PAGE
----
LCD, Plasma, or LED? What's the difference!?Purchasing a new television can be dizzying. What size? What brand? LED or Plasma? They all look so similar! As recent GHRI tests show, the difference between the best and worst TV's these days isn't as drastic as it once was, and differences only become perceptible when side by side. Still, it helps to be well informed before you make a purchase.
1. Size: TV's keep getting bigger, and you can easily fall into the trap of thinking you need to follow suit. Take a practical look at how much room you have, and how far away you'll be sitting. If you're too close to a screen that's too large, the picture can appear pixelated and dizzying. Rule of thumb: You should be a distance of 3 to 6 times the screen size. For example, if you're going to be viewing from 10 feet or 120 inches away, a 40" set is a good bet.
2. LCD/Plasma/LED: What's the difference? They all offer a good picture, but each has slight advantages. First, it's a misconception that LED is a "type" of TV. It's not! Rather, LED it is a type of "backlighting" used on LCD TVs. LED-backlit TVs have better contrast than non-LED's, meaning they display better night scenes, and contrast between light and dark. LED/LCD screens tend to be brighter overall than plasmas, don't suffer from screen "burn-in" from prolonged idle periods, have less glare (because they're usually matte), and are much more energy efficient. Plasmas, on the other hand, exhibit deeper blacks and less motion blur but they consume double the energy.
Resolution : This is the specification you're most like to see advertised. It indicates picture detail and is usually either 720 or 1080. If you're buying a set that's 40 inches or larger, look for 1080; below 32 inches, look for 720. Don't belabor the point though, because this is likely what you'll see for sale anyway.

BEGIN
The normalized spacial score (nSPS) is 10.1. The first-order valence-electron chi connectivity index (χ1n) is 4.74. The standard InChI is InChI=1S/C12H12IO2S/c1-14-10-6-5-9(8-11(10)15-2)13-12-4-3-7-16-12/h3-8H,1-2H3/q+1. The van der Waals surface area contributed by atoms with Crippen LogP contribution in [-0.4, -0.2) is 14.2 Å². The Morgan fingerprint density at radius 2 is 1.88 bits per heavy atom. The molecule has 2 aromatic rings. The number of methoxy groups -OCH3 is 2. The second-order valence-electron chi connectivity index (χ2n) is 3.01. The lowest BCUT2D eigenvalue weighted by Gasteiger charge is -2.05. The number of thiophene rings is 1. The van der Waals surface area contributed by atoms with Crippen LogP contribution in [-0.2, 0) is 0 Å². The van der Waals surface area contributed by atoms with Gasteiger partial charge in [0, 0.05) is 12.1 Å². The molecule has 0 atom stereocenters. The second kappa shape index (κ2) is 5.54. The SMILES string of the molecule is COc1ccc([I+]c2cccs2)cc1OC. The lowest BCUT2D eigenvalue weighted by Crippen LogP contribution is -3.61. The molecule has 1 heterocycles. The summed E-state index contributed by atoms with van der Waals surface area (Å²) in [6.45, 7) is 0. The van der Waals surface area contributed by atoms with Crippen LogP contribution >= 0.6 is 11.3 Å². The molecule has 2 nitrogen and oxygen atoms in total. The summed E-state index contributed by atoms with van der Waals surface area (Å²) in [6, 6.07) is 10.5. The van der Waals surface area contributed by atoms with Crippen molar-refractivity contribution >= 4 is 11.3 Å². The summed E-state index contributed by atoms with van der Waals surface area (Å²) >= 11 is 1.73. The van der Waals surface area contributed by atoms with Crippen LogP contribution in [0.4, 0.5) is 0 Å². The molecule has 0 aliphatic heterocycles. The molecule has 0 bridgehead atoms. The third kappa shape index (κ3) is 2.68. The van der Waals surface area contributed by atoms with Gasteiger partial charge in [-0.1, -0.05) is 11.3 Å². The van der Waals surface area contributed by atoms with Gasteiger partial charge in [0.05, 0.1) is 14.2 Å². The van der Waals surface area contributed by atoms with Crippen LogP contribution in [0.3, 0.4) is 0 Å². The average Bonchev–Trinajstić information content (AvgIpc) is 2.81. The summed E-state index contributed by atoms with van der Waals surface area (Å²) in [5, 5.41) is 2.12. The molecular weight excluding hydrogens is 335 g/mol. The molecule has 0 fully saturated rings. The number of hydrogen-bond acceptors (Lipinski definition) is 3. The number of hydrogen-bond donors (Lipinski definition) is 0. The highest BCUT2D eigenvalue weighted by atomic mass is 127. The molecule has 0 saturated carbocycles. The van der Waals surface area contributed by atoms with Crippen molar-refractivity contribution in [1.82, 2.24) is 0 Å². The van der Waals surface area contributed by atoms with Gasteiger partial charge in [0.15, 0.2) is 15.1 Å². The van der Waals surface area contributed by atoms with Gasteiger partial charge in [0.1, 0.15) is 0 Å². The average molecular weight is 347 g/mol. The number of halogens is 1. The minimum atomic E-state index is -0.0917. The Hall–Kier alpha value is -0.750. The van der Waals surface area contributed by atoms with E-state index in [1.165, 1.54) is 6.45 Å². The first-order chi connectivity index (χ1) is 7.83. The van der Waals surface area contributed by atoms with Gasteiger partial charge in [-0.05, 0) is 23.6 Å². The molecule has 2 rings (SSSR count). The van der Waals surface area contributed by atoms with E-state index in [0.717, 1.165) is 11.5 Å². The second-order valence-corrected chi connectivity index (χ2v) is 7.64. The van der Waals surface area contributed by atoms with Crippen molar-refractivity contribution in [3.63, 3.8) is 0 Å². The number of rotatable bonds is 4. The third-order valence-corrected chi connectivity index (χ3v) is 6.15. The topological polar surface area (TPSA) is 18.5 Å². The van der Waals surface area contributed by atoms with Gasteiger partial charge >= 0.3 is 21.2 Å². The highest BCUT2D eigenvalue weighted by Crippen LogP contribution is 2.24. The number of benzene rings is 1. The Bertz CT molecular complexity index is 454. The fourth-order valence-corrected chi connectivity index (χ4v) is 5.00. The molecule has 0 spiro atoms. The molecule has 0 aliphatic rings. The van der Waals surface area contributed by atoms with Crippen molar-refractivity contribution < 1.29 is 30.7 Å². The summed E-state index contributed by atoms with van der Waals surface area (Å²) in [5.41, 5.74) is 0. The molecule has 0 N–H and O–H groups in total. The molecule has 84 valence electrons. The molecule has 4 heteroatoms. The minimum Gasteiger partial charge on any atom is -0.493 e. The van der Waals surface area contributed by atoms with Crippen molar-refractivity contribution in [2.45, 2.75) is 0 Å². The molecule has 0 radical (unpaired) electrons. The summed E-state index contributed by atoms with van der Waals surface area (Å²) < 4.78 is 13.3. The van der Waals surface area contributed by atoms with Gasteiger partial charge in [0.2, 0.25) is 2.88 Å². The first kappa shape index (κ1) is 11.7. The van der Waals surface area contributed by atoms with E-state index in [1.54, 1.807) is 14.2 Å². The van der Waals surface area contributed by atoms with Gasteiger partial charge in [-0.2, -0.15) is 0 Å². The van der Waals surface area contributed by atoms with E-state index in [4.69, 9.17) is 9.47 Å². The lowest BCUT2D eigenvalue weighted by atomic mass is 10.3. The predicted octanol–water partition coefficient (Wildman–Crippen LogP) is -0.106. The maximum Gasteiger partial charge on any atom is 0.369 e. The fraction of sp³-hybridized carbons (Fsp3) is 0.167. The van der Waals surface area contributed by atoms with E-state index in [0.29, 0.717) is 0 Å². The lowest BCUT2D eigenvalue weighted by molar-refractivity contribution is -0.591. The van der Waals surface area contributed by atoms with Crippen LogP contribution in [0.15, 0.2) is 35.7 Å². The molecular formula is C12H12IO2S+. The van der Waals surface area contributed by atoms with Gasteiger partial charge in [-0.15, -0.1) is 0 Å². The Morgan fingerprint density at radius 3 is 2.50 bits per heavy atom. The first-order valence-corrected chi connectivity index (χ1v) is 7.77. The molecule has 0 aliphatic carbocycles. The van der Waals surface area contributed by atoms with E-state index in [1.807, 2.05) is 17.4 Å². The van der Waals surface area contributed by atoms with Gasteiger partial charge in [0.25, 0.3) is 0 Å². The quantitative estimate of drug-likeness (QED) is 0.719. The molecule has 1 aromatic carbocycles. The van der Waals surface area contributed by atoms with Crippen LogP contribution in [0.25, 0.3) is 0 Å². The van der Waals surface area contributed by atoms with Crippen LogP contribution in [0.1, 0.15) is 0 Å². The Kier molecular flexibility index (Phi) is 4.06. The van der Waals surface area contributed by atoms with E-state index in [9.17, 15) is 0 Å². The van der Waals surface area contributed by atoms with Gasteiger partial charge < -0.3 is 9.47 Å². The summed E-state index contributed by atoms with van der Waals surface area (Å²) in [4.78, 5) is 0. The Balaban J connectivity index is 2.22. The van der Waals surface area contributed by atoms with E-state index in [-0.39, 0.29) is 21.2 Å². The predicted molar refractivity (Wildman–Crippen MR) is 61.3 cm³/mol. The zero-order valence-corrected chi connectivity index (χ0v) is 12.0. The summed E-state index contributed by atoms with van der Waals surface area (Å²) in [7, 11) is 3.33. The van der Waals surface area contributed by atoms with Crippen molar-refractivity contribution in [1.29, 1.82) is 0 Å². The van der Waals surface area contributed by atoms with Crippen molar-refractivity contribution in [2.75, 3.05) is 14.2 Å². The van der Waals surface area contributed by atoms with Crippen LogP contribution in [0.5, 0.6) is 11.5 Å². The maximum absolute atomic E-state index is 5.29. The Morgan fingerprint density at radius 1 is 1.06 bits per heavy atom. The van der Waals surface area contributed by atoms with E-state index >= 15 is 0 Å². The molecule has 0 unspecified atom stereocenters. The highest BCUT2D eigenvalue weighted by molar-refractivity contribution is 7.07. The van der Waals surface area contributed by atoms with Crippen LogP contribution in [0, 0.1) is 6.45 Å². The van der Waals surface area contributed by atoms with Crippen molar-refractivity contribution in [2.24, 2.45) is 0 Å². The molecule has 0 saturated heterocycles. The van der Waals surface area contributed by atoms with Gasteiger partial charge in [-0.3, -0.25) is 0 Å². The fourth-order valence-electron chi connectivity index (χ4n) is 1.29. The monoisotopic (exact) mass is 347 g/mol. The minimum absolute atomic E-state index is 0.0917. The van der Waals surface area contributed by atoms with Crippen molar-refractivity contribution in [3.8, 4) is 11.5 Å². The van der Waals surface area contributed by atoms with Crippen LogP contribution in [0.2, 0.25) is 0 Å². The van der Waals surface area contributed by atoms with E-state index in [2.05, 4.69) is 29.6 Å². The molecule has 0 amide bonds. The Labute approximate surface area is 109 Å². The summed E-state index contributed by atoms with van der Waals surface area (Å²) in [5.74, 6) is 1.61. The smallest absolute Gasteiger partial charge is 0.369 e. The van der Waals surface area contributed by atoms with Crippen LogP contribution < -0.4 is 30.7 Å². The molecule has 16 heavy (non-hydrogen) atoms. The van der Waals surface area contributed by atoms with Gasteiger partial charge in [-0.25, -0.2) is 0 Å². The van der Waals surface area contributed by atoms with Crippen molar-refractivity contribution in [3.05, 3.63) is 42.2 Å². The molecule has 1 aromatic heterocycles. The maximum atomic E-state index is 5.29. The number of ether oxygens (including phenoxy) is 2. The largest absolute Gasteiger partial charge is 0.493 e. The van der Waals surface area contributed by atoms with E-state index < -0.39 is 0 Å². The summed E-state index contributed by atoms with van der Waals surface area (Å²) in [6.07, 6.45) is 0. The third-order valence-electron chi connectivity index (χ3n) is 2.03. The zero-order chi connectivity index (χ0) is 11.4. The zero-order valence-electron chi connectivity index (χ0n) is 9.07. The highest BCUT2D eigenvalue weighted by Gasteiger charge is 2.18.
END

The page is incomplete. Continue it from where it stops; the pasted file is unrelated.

Refresh rate : Higher refresh rates like 240hz or 480hz claim to display smoother motion flow than lower ones like 60 or 120hz. While this is generally true, our tests show this isn't always necessarily obvious to the viewer.
Contrast Ratio: Higher contrast ratios should display deeper blacks and better night scenes but again, these numbers vary widely. Your best bet is to physically look at the TV and decide for yourself.
4. Smart TV's:
If you're in the market for a "Smart TV" - one that's internet connected and has the ability to browse the web and download apps like Facebook and Netflix on its own, check out the results from our recent reviews (link). If you already have an HDTV but would like internet connectivity, consider alternative options like Roku, Apple TV, or our favorite Sony Internet Player with Google TV-all of which will plug into your TV and provide similar functionality. If all else fails, plug your computer into your television via a VGA or HDMI cable (depending on what you have) and use a wireless keyboard and mouse!
For the best sets out there, be sure to check out our top picks for internet-connected TVs. What's most important to you when you're picking out a new television? Let me know in the comments!
-by Erik Eibert
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